Posted by Dana Category: LATEST NEWS




  1. I love UFO too. But I’ll never understand how they went on tour in 1982 as an opening band and didn’t play “Doctor Doctor” OR “Rock Bottom!” Big mistake in my opinion. Yes – I realize that as an opening band the sets are shorter. And I know they tour to promote the new LP, but c’mon boys! If that wasn’t a Spinal Tap type of move, I don’t know what is. I had to get that off my chest. But I saw UFO open for OZZY in 1982 and they were great.

    Regarding the Rock and Roll Hall of Fame. I was a big KISS fan from around 1976 to 1978. I was also about 12 years old back then, like Eddie. I can argue either way on KISS getting in or not. Yes – if you put in Rap bands and some lame punk bands and Madonna, you have to put KISS in. But in hindsight with KISS I see a very contrived band. They weren’t particularly original – basically taking Alice Cooper’s act and multiplying it by four. A lot of Humble Pie influence and Sabbath/Zeppelin too – which is cool. None of them were outstanding “Hall of Fame caliber” musicians, though they were certainly competent. They relied on pyrotechnics, likely to hide their lack of musicianship. Their main audience by 1977/78 were kids. A lot of their records don’t hold up very well today. Even as a concert draw, they probably weren’t the biggest in 1976/1977. I’d bet Peter Frampton and/or Zeppelin eclipsed them in attendance.

    To put them in a league with Led Zeppelin is laughable. Led Zeppelin remained a top draw throughout their career. Their musicianship was superb. Their improvisations were superb. Each LP was different from the previous one and they were all great. Not a stinker in the bunch. Each show was different. They showed growth. They remain the most influential band in rock since the Beatles. I could go on….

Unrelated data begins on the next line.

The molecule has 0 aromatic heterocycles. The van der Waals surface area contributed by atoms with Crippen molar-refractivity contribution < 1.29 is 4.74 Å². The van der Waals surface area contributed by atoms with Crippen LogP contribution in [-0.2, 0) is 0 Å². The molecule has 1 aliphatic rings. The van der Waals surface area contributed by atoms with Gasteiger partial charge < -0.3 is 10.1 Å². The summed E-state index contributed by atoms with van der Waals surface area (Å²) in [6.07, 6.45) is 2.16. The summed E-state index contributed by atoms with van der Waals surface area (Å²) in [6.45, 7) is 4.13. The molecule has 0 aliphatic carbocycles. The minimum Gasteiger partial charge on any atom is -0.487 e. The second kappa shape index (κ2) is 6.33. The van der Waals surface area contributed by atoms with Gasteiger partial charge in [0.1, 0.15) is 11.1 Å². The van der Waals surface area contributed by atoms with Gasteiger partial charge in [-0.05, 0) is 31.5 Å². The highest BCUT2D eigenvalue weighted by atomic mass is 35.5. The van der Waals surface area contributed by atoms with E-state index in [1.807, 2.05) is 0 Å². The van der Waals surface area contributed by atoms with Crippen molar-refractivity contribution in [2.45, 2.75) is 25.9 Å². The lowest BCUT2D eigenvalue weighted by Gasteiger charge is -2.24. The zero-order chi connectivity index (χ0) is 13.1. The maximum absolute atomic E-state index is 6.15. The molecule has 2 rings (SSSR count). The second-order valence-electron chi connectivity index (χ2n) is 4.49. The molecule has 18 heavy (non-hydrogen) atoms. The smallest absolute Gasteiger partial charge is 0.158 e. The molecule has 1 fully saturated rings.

But I give KISS credit for hanging in there. They’re on their 4th decade as a band and still draw. Ace Frehley came up with some great guitar riffs, and the others did some good stuff as well. They were the definition of a BAND with each member being a part of a whole, and the whole greater than the sum of their parts. They had some great hits and rock staples. They also introduced a lot of kids into rock and roll.

    1. John G –
      I think what you are missing with regards to KISS being HOF worthy is how many musicians were influenced by KISS. The HOF (the sham that it is) is not a Hall of Excellent Musicians. It is the Hall of Fame and there wasn’t many bigger bands in KISS’ heyday than KISS.
      I totally disagree with your idea that their stuff really doesn’t stand up today. I would argue that “Strutter” and “Detroit Rock City” are two examples of early cuts that definitely stand up well today.
      Hard rock and simplistic.
      They definitely deserve to be there before many current members and their time to get in is long past due.

      Just because their audience was made up of mostly kids on their tours doesn’t automatically keep them from that honor of getting into the HOF. Beastie Boys concerts were nothing but teen romps with inflatable dicks and that got them in.

      I think the last decade or so people are down on KISS because of the overbranding of merchandise and line up changes but it doesn’t by any means erase a pretty extensive body of work – and their latest album is pretty damn good too.